I remember very clearly those early days of doing church ministry as an intern. The thought of speaking in front of people terrified me. I remember the very first sermon that I have ever preached. I barely made it through. That was only because I read every word that I had written on paper.
Then I was pulled into the teaching rotation for adult Sunday classes. My topic of study was the Holy Spirit. Though there were plenty of books on my shelf on that topic, I was scared that I had to speak on this. It would be forty-five minutes of sheer terror. As the date approached, I heard there will be someone teaching on the Holy Spirit, someone I respected, one of the premier teachers in the area—Jon Hinkson. His session would be days before my scheduled session, so I thought this must be the provision from the Lord to assist in my preparation. I could breathe now. That was more than I could have asked for, but it was a lesson that I would never forget.
I went to hear Jon and took copious notes. The outline was preserved exactly as given. Then when it was my turn that Sunday, I took those exact points and delivered them flawlessly in the same fashion that they were delivered. It was plagiarism at its worst. And there he was seated in my class. The very speaker who delivered the lesson only days before. He was an elder in my church and so it was not at all surprising that he was there. I just never thought Jon would be there. He had never been there before.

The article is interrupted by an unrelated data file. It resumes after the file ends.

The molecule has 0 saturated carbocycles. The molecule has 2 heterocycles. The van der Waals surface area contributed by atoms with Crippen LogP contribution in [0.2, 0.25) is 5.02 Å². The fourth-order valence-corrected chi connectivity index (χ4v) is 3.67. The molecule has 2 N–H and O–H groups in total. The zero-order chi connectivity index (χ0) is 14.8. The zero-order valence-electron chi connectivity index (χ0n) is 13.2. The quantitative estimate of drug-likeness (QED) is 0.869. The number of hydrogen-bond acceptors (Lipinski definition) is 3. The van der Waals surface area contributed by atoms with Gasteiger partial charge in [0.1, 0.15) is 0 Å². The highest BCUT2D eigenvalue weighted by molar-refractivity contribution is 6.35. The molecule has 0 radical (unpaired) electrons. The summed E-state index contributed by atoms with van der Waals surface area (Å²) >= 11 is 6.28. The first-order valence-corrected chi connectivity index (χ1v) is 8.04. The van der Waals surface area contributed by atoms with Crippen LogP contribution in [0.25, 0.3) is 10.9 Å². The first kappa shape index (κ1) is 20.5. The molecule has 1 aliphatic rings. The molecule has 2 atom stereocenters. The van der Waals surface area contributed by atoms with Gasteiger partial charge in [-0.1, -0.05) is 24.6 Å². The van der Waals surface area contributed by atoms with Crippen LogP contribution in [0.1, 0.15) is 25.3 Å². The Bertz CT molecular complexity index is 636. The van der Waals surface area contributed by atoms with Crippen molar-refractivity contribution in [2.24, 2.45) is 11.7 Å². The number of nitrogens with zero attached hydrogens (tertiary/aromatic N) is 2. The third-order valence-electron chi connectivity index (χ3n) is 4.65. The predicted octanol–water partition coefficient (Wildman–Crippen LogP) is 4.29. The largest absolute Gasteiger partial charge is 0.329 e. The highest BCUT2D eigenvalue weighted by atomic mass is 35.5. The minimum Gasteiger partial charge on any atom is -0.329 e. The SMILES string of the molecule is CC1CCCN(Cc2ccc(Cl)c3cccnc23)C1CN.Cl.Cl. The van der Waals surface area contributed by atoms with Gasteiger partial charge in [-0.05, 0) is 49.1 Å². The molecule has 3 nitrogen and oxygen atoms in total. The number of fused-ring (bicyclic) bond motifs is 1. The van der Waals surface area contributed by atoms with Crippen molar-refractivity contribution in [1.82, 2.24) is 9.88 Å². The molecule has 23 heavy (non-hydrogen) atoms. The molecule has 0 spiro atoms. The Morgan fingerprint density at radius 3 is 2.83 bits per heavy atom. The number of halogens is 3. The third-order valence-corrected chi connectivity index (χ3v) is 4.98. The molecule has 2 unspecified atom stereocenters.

There I was. Caught red-handed. What do I then? I was already terrified to be in front of people, and so, I did what I could only do. Continue. Finish. My ultimate cringe moment. If Reddit were around those days, I would most certainly be trending.
How does anyone recover from this? You don’t. At least, I don’t think I ever have. After I was done, I talked to Jon. I was so ashamed of myself. I didn’t know what to say. I said to Jon, I’m sorry. He was gracious. He told me that his material was made so that it can be replicated. That moment was when I realized that plagiarism was wrong. In retrospect, I should have been able to give credit to the brilliance of the one who put the lesson together. I was too horrified to do anything else.
The seductive lure of plagiarism affects any minister of the Word. It may be an illustration, an insight, the wording, or in my case, the entire message. The temptation is immense to notice the success of another preacher or teacher and we think that “borrowing” the material could translate to the success of our own. We are so gravely mistaken. Borrowing is really stealing. Borrowing is also despising the power of the Spirit who is at work.
We think that we can harness the work of the Spirit, but it’s really the Spirit who needs to harness us. We are foolish in thinking that somehow if we can manufacture polish, we can also create a sense of accomplishment. Such glory is in vain. God is greater glorified when we give our very best – regardless of how little we think it is. God has already used the foolish things in this world to shame the wise (1 Cor 1:27). He has not stopped doing so. The things that we think matter are strangely different from what God is doing behind the scenes and in our hearts. The Spirit needs to harness us, but how? With prayer. With preparation. And with more prayer, communing with the One who has called us to the task. We read and pen words with fear, knowing that it is the Spirit who is at work in us, in the life of the church. We give our all and rest in this very fact that the God who has begun his work in us will bring it to completion (Phil 1:6).
We rest in this faith.
Donald H. Kim is Assistant Professor of Bible at Scarborough College in Fort Worth, Texas.